NEW research shows that the planting of non-native conifers aimed at protecting the red squirrel population in Ireland and Britain is likely to have a damaging impact on the survival of the native species.  

The research by Queen's University Belfast and the University of St Andrews shows that native predators in native woodlands are key to protecting the red squirrel.

This contradicts existing red squirrel conservation strategies that promote non-native conifer planting and it highlights the value native predators, such as pine martens, can deliver to native biodiversity. 

Current conifer plantation-focused afforestation policies are sold as a nature-based solution for tackling climate change and the biodiversity crisis, particularly that of the threatened flagship species the red squirrel. This has now been contradicted by new research. 

The universities, together with Ulster Wildlife and citizen scientists, used camera traps to survey over 700 sites across the North over a five-year period for red squirrels, grey squirrels and pine martens.

The results show that with the recovery of the pine marten, conifer plantations planted under the guise of protecting the red squirrel are likely to have a damaging impact.

The elusive pine marten is native to Ireland but had become extinct in most parts of the island by the 20th century due to hunting, loss of habitat and poisoning. However, the species' recovery has seen it return to more areas across Ireland, including the Belfast Hills.

Previous research had shown how the pine marten benefits the red squirrel by providing natural biological control of the invasive grey squirrel, which has replaced the red squirrel throughout much of Ireland and Britain. 

STRATEGY: Pine Martens are key to the survival of the red squirrel in native woods

STRATEGY: Pine Martens are key to the survival of the red squirrel in native woods

But it has now emerged that this effect is reversed in large non-native conifer plantations, where the pine marten reduces the occurrence of red squirrel. This could be due to the lack of alternate prey and the lack of refuges for red squirrels in highly simplified landscapes. But it's thought the main driver is that red squirrels thrive in new conifer woodlands while their grey cousin doesn't.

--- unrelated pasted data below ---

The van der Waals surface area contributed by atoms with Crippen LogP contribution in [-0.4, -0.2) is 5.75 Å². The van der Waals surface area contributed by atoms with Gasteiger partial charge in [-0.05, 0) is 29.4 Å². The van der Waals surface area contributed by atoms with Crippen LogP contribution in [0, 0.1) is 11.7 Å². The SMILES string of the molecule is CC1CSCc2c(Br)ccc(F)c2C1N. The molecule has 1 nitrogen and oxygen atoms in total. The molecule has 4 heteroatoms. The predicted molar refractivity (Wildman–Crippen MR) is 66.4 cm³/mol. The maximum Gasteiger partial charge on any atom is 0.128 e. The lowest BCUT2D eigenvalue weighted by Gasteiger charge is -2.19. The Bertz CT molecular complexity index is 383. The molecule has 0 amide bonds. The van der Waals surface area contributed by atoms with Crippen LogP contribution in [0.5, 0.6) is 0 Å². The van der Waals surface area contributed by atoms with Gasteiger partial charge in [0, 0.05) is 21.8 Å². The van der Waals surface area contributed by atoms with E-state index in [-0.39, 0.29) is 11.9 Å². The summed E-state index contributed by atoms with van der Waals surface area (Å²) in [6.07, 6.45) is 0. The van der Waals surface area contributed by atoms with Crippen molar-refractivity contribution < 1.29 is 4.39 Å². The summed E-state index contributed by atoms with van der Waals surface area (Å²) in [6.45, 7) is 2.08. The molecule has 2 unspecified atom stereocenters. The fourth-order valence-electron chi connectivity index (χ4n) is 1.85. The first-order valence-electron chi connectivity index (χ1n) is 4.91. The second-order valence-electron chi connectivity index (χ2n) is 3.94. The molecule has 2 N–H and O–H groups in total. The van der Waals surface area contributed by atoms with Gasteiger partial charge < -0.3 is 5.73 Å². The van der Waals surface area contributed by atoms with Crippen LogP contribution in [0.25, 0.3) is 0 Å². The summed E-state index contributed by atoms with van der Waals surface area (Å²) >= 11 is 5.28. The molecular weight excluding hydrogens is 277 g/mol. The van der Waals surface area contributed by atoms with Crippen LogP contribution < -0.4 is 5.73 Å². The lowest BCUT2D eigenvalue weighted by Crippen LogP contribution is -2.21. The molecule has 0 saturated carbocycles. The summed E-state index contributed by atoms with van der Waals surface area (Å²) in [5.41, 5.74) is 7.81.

Dr. Joshua P. Twining, lead report author from Queen’s University Belfast, explained: “Restoration of native predators is a critical conservation tool to combat the on-going biodiversity crisis, but this must be in conjunction with maintenance and protection of natural, structurally complex habitats. This has global implications given the on-going recovery of predators in certain locations such as mainland Europe.

"It also shows that the current national red squirrel conservation strategies that favor non-native conifer plantations are likely to have the opposite impact to what is intended. Timber plantations are often promoted as being beneficial to red squirrel conservation, but our results show that they will have a detrimental effect on the species in the future.” 

Dr Chris Sutherland from the University of St Andrews added: “This research demonstrates the enormous value of large-scale data collected through public participation. Combining this data with state-of-the-art analytical techniques has generated important conservation insights that until now have been overlooked.”   

Ireland and the UK have some of the lowest forest cover in Europe – and what there is consists of over 75 per cent non-native timber plantations. 

Dr Twining added: “This work shows that we need to develop an alternative national conservation strategy for the red squirrel, focused on planting native woodlands alongside continued pine marten recovery.”